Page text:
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Wednesday, April 24, 2019

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Gratitude increases the quality of life in people who count their blessings

Gratitude increases the quality of life in people who count their blessings

The following article by Nancy Diedrich, LPC entitled “What Are We Truly and Deeply Grateful For?” was originally published in the November 2016 issue of the Bayou Catholic.

Gratitude means thankfulness, counting your blessings, noticing simple pleasures, and acknowledging everything that we receive. It means learning to live our lives as if everything were a miracle, and always being aware of how much we’ve been given.

Gratitude shifts our focus from what our lives lack to the richness that we already have. In addition, behavioral and psychological research has shown an abundance of life improvements that can stem from the practice of gratitude.

Giving thanks makes people happier and more resilient, it strengthens relationships, it improves health, and it reduces stress.

Research has shown in one study after another that gratitude heightens the quality of life in people who consciously practice feeling thankful for the blessings in their lives.

A renowned psychologist, Robert Emmons of the University of California at Davis, has written much on gratitude and its impact on well-being. His research and writings indicate that daily gratitude exercises result in higher reported levels of alertness, enthusiasm, determination, optimism, and energy.

In addition, Dr. Emmons’ research shows that those who practice gratitude tend to be more creative, bounce back more quickly from adversity, have a stronger immune system, and have stronger social relationships than those who don’t practice gratitude.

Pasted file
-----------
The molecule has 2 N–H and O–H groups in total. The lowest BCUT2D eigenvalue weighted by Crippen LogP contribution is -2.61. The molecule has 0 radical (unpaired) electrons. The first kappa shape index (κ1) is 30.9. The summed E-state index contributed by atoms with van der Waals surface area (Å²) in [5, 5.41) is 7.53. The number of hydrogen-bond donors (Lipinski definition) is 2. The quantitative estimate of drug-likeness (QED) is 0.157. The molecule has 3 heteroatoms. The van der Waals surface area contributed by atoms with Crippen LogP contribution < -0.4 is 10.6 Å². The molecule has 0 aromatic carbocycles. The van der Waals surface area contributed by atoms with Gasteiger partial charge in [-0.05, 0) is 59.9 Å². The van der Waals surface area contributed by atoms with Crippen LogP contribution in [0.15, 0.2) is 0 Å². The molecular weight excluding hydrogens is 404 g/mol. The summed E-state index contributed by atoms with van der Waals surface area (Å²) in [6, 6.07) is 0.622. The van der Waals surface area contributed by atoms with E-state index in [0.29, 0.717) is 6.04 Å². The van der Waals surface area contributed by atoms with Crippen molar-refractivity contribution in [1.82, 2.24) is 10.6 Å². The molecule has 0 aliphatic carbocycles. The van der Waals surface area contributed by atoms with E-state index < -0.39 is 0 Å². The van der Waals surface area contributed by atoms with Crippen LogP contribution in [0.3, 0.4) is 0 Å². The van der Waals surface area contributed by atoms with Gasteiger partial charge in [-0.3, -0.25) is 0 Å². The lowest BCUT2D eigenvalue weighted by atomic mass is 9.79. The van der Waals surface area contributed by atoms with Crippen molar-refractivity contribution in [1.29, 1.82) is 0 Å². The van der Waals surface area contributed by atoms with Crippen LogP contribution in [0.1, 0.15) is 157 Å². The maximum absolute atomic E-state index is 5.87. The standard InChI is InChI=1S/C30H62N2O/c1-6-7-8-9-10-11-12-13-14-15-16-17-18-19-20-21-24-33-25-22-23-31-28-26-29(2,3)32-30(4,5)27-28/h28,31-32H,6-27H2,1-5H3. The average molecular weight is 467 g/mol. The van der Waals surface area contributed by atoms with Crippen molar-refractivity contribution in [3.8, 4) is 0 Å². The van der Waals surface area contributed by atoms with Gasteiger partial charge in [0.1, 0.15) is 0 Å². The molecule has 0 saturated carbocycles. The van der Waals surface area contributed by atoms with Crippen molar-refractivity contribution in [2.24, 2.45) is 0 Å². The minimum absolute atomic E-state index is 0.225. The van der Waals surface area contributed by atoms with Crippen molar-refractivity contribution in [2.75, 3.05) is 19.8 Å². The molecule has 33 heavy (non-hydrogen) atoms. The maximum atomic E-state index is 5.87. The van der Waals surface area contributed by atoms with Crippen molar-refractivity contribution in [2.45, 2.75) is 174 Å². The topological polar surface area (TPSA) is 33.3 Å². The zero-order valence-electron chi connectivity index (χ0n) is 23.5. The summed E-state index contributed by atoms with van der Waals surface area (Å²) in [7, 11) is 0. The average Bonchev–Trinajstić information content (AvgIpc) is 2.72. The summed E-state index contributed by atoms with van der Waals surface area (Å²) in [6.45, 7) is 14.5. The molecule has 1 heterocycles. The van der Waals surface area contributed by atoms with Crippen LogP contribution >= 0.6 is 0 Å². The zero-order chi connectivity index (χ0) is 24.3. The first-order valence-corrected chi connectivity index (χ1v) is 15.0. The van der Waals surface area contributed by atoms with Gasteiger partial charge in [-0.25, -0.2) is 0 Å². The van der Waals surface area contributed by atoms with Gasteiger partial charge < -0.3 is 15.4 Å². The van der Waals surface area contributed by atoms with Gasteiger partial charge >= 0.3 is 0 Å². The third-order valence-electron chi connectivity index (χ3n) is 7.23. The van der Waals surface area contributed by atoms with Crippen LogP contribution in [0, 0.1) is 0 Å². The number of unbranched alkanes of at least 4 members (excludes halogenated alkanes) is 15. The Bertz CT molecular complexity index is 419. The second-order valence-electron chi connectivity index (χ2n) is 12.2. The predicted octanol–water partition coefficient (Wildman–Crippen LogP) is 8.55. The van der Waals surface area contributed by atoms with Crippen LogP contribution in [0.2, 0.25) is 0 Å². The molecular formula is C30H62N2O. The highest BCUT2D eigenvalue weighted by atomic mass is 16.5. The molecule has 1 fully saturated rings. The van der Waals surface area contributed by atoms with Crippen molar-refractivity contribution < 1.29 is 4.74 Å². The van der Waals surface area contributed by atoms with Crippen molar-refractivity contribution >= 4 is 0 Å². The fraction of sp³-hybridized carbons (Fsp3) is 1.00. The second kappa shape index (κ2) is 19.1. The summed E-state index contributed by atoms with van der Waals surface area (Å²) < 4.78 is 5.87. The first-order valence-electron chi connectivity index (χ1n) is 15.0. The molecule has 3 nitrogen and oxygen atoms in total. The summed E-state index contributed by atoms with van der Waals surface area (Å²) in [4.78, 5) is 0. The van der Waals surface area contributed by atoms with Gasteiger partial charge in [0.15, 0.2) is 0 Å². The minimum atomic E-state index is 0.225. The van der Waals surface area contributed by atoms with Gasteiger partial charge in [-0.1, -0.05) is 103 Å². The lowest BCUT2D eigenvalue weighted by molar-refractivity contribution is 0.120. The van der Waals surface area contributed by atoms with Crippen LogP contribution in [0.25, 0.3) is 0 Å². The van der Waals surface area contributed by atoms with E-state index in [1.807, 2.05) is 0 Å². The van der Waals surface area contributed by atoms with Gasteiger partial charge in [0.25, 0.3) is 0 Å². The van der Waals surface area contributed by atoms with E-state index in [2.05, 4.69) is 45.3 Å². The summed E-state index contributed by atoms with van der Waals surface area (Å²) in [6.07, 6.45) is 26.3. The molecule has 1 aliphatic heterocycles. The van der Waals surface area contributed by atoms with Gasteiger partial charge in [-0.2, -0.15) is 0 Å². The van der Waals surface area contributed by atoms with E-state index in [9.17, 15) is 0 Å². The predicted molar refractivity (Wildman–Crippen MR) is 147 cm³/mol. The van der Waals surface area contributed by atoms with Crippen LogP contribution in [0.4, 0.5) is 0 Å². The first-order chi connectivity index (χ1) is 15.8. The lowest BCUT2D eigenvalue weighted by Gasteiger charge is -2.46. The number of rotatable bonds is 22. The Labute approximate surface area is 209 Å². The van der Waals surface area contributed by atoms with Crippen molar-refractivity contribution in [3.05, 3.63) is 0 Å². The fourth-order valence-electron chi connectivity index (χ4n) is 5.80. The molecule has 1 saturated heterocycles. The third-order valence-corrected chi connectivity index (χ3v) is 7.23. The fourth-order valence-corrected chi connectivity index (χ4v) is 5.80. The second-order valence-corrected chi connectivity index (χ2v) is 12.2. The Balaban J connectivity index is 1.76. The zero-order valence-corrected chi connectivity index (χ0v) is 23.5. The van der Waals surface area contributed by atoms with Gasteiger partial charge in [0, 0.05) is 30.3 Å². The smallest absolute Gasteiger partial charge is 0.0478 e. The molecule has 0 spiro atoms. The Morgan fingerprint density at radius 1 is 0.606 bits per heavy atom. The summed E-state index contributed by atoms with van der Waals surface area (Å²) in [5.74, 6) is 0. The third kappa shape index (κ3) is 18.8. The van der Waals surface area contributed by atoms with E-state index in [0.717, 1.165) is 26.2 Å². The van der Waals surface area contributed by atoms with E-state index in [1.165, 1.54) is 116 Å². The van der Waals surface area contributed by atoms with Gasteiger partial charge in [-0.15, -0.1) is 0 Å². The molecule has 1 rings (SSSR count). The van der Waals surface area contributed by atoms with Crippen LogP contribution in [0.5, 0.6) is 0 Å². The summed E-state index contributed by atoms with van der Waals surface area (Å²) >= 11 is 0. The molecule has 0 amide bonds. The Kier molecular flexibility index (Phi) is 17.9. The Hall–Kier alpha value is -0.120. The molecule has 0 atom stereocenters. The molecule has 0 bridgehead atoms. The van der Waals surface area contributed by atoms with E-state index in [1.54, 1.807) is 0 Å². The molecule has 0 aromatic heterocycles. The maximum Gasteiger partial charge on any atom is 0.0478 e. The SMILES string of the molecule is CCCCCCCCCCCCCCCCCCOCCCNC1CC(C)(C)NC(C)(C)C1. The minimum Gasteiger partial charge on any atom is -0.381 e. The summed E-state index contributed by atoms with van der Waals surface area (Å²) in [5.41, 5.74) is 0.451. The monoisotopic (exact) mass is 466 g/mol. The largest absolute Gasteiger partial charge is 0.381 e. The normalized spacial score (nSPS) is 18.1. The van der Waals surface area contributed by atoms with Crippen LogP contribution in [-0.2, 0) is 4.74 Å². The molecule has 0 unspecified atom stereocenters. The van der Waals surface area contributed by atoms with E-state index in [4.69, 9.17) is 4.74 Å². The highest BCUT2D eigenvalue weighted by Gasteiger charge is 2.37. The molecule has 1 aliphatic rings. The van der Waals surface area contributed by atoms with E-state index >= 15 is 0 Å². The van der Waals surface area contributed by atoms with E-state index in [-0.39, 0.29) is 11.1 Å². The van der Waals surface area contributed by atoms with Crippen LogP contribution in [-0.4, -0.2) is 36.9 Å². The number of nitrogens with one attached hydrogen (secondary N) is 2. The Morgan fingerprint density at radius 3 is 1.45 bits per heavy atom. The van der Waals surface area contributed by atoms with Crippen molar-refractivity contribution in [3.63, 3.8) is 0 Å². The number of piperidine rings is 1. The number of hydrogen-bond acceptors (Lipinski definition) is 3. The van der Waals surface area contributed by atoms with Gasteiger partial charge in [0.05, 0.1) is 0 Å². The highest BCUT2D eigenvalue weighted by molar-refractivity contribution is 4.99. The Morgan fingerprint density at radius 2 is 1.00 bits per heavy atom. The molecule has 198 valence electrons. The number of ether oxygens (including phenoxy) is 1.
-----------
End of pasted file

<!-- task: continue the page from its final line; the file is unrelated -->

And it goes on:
There are many ways to practice gratitude. A common method to develop the practice of gratitude is to keep a gratitude journal. This exercise consists of writing down every day a list of three to 10 things for which you are grateful; you can do this first thing in the morning or before going to bed at night. This exercise helps a person to recognize people, places things and daily experiences as blessings, rather than just ordinary people, places, things and experiences.

Practicing gratitude is intentional. Each day we might see the same co-workers, friends or family members, but as we practice being grateful for them, we will see them in an entirely different way. We may see something good about them that we overlooked before. This intentional approach to being thankful can cause more happiness and heighten the quality of our lives one day at a time.

Every minute of every day is a gift. Every person in our lives is a gift. Every reward, every problem, every boost up, every let down – they are all blessings from which people learn and grow. When people learn to see the potential for good in every aspect of their lives intentionally, they can then begin to experience gratitude.

Once we become oriented toward looking for things to be grateful for, we will find that we begin to appreciate simple pleasures and things that we previously took for granted. Gratitude should not be just a reaction to getting what we want, but an all-the-time gratitude, the kind where we notice the little things and where we constantly look for the good even in unpleasant situations.

Today, start bringing gratitude to your experiences, instead of waiting for a positive experience to feel grateful.

With Thanksgiving, it is a very appropriate time to consider the practice of gratitude. It’s a great way to see the world differently, to appreciate all the blessings in our lives, and to face each day with a grateful attitude. Remember, giving thanks makes people happier and more resilient, it strengthens relationships, it improves health, and it reduces stress.

We can celebrate Thanksgiving 365 days a year.

Meister Eckhart (1260-1328), the German theologian, philosopher and mystic, once said, “If the only prayer you say in your life is ‘thank you,’ that would suffice.”

Start right now to have a thankful attitude!